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Banks Don't Need Houses, People Do! Foreclosures and the Financial Crisis

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Saturday, I found myself standing on the corner of Wisconsin Avenue and Dumbarton Street in the Georgetown neighborhood of Washington D.C., chanting slogans such as "Bank of America, screw you! Banks don't need houses, people do!" and "Hey hey, ho ho, corporate greed has got to go."

My 10 friends and I, students from American University and George Washington University, were part of a citywide Occupy our Homes day of action against Bank of America, which is foreclosing upon Rev. Michael Vanzant, one of the founders of the Faith Temple, the first church for LGBT people of color in D.C. Two years ago, when Rev. Vanzant lost his job at WMATA and had to go on disability pay, he reached out to Bank of America, who had bought Countrywide, his original lender, to try and modify his loan in light of his new situation.

But Bank of America has refused to work with Rev. Vanzant, currently recovering from a minor stroke, whose home also doubles as a community center, AIDS hospice and homeless shelter. That's why on Saturday, small groups such as mine staged actions at 10 Bank of America locations across the city. Nine of these locations closed down for part or all of the day, out of their own choice. At my location, branch management posted a sign stating, "Due to protest activity we will delay opening." Saturday's actions follow a month of weekly actions against Bank of America in solidarity with Rev. Vanzant.

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The problem of home foreclosures has plagued the nation in the wake of the financial crash of 2008. The intense corporate greed that fed the crisis also prompted many banks to give more and more aggressive, predatory, risky loans and sub-prime rates. But then, after the economic collapse at the end of the last decade, when personal wealth (especially among people of color) dipped down to record lows and unemployment soared, banks, who had intentionally made loans to potential homeowners they knew had less than perfect credit, decided it would be good for the economy to start foreclosing on thousands of properties and throw families, the sick and the elderly out on the street. Currently in the United States, there are roughly six vacant properties for every one homeless person, and yet there has been no resolution to this growing problem, from the banks or the government.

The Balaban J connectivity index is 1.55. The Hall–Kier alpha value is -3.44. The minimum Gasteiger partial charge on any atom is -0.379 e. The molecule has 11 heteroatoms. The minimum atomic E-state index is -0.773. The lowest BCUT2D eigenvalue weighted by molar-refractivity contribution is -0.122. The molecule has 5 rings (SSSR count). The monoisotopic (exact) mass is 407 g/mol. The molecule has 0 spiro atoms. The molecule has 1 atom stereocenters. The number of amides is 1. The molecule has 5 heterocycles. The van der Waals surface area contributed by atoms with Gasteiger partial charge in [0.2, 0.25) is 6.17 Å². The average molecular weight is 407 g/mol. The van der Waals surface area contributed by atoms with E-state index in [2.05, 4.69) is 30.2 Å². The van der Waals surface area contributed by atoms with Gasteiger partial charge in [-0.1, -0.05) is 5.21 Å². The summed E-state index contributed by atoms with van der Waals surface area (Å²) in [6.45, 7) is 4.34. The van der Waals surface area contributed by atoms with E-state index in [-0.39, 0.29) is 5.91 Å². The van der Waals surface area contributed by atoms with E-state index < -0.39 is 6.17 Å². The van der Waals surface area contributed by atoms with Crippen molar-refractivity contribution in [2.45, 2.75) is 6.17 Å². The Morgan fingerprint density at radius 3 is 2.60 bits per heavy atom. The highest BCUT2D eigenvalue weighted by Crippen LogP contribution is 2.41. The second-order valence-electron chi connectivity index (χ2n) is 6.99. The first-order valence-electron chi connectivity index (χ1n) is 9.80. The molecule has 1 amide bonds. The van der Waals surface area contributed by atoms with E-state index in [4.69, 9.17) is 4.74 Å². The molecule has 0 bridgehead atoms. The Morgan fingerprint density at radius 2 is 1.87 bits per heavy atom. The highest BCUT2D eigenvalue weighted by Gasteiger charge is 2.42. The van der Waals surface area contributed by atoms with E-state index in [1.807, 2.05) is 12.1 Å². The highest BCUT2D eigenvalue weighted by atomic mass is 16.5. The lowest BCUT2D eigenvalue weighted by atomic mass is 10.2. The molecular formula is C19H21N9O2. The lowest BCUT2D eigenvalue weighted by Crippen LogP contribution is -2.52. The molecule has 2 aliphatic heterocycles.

A few people on Saturday stopped me on the street and told me that I did not understand how the economy works, that I was naïve and idealistic. They told me that banks have to make money, and that maybe Rev. Vanzant should have been more responsible. In a way, they were right. I do not understand how the economy works because it doesn't. I understand that the economy functions in a way that promotes personal profit over the needs of others. I understand that we have a broken banking system that exploits those who have hit rock bottom in order to make more money for the super rich. I understand that while banks are within their legal rights to foreclose upon homeowners in default, when the very same banks caused the homeowners' economic troubles in the first place, we find ourselves with a very serious crisis of morality.

Rev. Vanzant is one of many homeowners and renters in the D.C. area and nationwide being forced out of their homes by big banks. The last year has seen citizens taking action in solidarity with Josephine Tolbert in San Francisco, with John Vinje in Minneapolis, and with Bernita Jones in D.C., among others. These actions have shown that there is only one way to fix the problems that we are currently facing in our society. We need to organize and take to the streets to make our voices heard! Students and renters, union workers and underwater homeowners - we are all being cheated by big business in order for a select few to make money. What do we want? Justice! When do we want it? NOW!